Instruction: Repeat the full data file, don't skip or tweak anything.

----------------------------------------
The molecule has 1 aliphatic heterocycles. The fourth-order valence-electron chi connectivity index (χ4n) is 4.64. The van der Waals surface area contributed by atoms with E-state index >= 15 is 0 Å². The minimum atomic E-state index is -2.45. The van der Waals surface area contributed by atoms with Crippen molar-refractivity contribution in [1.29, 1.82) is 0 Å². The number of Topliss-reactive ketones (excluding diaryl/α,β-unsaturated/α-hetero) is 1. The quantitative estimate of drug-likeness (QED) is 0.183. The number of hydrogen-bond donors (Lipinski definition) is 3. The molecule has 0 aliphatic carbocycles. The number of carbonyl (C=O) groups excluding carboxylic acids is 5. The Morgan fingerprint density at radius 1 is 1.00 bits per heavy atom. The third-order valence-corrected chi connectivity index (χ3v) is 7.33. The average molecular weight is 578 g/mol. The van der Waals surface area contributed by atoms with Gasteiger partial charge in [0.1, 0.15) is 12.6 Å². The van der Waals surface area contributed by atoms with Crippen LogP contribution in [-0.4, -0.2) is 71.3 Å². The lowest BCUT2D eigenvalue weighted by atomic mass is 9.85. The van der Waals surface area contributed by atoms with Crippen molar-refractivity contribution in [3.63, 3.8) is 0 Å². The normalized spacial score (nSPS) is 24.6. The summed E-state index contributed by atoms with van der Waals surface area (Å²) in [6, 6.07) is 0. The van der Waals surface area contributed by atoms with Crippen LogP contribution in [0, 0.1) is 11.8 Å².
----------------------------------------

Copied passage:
The molecule has 1 aliphatic heterocycles. The fourth-order valence-electron chi connectivity index (χ4n) is 4.64. The van der Waals surface area contributed by atoms with E-state index >= 15 is 0 Å². The minimum atomic E-state index is -2.45. The van der Waals surface area contributed by atoms with Crippen molar-refractivity contribution in [1.29, 1.82) is 0 Å². The number of Topliss-reactive ketones (excluding diaryl/α,β-unsaturated/α-hetero) is 1. The quantitative estimate of drug-likeness (QED) is 0.183. The number of hydrogen-bond donors (Lipinski definition) is 3. The molecule has 0 aliphatic carbocycles. The number of carbonyl (C=O) groups excluding carboxylic acids is 5. The Morgan fingerprint density at radius 1 is 1.00 bits per heavy atom. The third-order valence-corrected chi connectivity index (χ3v) is 7.33. The average molecular weight is 578 g/mol. The van der Waals surface area contributed by atoms with Gasteiger partial charge in [0.1, 0.15) is 12.6 Å². The van der Waals surface area contributed by atoms with Crippen LogP contribution in [-0.4, -0.2) is 71.3 Å². The lowest BCUT2D eigenvalue weighted by atomic mass is 9.85. The van der Waals surface area contributed by atoms with Crippen molar-refractivity contribution in [3.63, 3.8) is 0 Å². The normalized spacial score (nSPS) is 24.6. The summed E-state index contributed by atoms with van der Waals surface area (Å²) in [6, 6.07) is 0. The van der Waals surface area contributed by atoms with Crippen LogP contribution in [0, 0.1) is 11.8 Å².